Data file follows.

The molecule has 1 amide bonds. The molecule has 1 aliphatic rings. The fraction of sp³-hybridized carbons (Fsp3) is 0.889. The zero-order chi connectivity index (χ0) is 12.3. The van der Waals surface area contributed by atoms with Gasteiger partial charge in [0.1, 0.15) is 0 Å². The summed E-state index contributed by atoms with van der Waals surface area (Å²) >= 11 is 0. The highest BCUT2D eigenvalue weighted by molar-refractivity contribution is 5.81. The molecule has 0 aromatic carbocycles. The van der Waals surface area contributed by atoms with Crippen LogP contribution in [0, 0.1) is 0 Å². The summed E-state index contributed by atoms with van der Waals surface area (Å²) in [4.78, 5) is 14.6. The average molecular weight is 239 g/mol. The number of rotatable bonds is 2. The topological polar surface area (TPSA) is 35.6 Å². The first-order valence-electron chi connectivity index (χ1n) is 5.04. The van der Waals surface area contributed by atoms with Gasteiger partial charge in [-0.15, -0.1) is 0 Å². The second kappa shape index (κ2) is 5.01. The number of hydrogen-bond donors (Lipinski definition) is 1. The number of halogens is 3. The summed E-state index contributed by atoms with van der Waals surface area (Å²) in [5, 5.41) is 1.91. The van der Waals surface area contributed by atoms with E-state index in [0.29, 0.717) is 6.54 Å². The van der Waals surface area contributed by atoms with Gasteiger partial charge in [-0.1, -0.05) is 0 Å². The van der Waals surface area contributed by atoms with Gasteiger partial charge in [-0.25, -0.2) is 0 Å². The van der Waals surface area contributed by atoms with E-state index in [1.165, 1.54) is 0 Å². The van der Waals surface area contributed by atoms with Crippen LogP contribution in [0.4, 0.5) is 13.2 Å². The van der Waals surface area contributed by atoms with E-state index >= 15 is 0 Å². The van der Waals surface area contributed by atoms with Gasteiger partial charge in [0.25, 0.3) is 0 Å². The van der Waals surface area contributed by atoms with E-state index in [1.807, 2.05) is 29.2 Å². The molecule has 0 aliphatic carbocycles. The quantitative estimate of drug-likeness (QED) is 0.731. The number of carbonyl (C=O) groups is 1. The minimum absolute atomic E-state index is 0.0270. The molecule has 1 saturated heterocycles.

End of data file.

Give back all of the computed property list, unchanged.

The molecule has 1 amide bonds. The molecule has 1 aliphatic rings. The fraction of sp³-hybridized carbons (Fsp3) is 0.889. The zero-order chi connectivity index (χ0) is 12.3. The van der Waals surface area contributed by atoms with Gasteiger partial charge in [0.1, 0.15) is 0 Å². The summed E-state index contributed by atoms with van der Waals surface area (Å²) >= 11 is 0. The highest BCUT2D eigenvalue weighted by molar-refractivity contribution is 5.81. The molecule has 0 aromatic carbocycles. The van der Waals surface area contributed by atoms with Crippen LogP contribution in [0, 0.1) is 0 Å². The summed E-state index contributed by atoms with van der Waals surface area (Å²) in [4.78, 5) is 14.6. The average molecular weight is 239 g/mol. The number of rotatable bonds is 2. The topological polar surface area (TPSA) is 35.6 Å². The first-order valence-electron chi connectivity index (χ1n) is 5.04. The van der Waals surface area contributed by atoms with Gasteiger partial charge in [-0.15, -0.1) is 0 Å². The second kappa shape index (κ2) is 5.01. The number of hydrogen-bond donors (Lipinski definition) is 1. The number of halogens is 3. The summed E-state index contributed by atoms with van der Waals surface area (Å²) in [5, 5.41) is 1.91. The van der Waals surface area contributed by atoms with E-state index in [0.29, 0.717) is 6.54 Å². The van der Waals surface area contributed by atoms with Gasteiger partial charge in [-0.1, -0.05) is 0 Å². The van der Waals surface area contributed by atoms with Gasteiger partial charge in [-0.25, -0.2) is 0 Å². The van der Waals surface area contributed by atoms with E-state index in [1.165, 1.54) is 0 Å². The van der Waals surface area contributed by atoms with Crippen LogP contribution in [0.4, 0.5) is 13.2 Å². The van der Waals surface area contributed by atoms with E-state index >= 15 is 0 Å². The van der Waals surface area contributed by atoms with Gasteiger partial charge in [0.25, 0.3) is 0 Å². The van der Waals surface area contributed by atoms with E-state index in [1.807, 2.05) is 29.2 Å². The molecule has 0 aliphatic carbocycles. The quantitative estimate of drug-likeness (QED) is 0.731. The number of carbonyl (C=O) groups is 1. The minimum absolute atomic E-state index is 0.0270. The molecule has 1 saturated heterocycles.